Variant surveillance helps determine if emerging mutations are rendering the virus more contagious or resistant to existing vaccines and medicines.
Though optimism grows in the U.S. as more and more people get vaccinated, the global picture is far from rosy.
The United States has suffered nearly one-fifth of the world’s COVID-19 deaths, even as it accounts for just over 4 percent of the world’s population.
In the past seven days, the U.S. reported slightly more than 65,000 new COVID-19 cases per day on average, a jump of 20% from two weeks earlier.
A year after the pandemic shut down the country, a growing number of infectious disease experts, epidemiologists, public health officials and others have started to entertain the idea that the worst of the pandemic may be over for the United States.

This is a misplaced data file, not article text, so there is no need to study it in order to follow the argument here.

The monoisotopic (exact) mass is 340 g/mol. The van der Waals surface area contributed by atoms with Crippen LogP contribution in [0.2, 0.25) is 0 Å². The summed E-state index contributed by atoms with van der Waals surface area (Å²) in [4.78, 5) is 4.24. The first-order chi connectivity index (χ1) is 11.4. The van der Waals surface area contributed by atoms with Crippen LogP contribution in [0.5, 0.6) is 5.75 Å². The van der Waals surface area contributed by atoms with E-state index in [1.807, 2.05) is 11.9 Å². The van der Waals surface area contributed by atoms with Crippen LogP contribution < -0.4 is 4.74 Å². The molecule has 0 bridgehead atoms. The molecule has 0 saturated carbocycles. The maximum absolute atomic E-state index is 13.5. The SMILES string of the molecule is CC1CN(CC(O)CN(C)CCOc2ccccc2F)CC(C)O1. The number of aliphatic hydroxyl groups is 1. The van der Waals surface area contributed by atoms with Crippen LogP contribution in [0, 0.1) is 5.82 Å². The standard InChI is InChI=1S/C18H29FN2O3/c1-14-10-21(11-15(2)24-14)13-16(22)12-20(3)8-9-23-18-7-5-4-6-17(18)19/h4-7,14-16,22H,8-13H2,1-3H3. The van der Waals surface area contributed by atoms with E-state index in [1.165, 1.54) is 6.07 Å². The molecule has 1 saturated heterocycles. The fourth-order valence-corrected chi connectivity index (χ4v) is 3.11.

CBS News lead national correspondent David Begnaud spoke with Johns Hopkins' head COVID-19 data scientist, whose team created one of the world's premier coronavirus data tracking resources.
For the first time since November, average new daily coronavirus infections in the U.S. fell under 100,000 — well below the average infection rate in December and January.
A coronavirus mutation that appears to limit the protection of vaccines against infection has appeared in the United Kingdom, which is already struggling with a highly transmissible and apparently more lethal virus variant.
The United States has never experienced a sharp and sustained decline in new coronavirus cases — until, perhaps, now.
As the United States marked another grim milestone with more than 4,000 COVID-19 deaths reported in a single day, federal disease trackers said research suggests that people without symptoms transmit more than half of all cases of the novel coronavirus.
The mutant variant of the novel coronavirus first seen in Britain is likely to be present in much of the United States.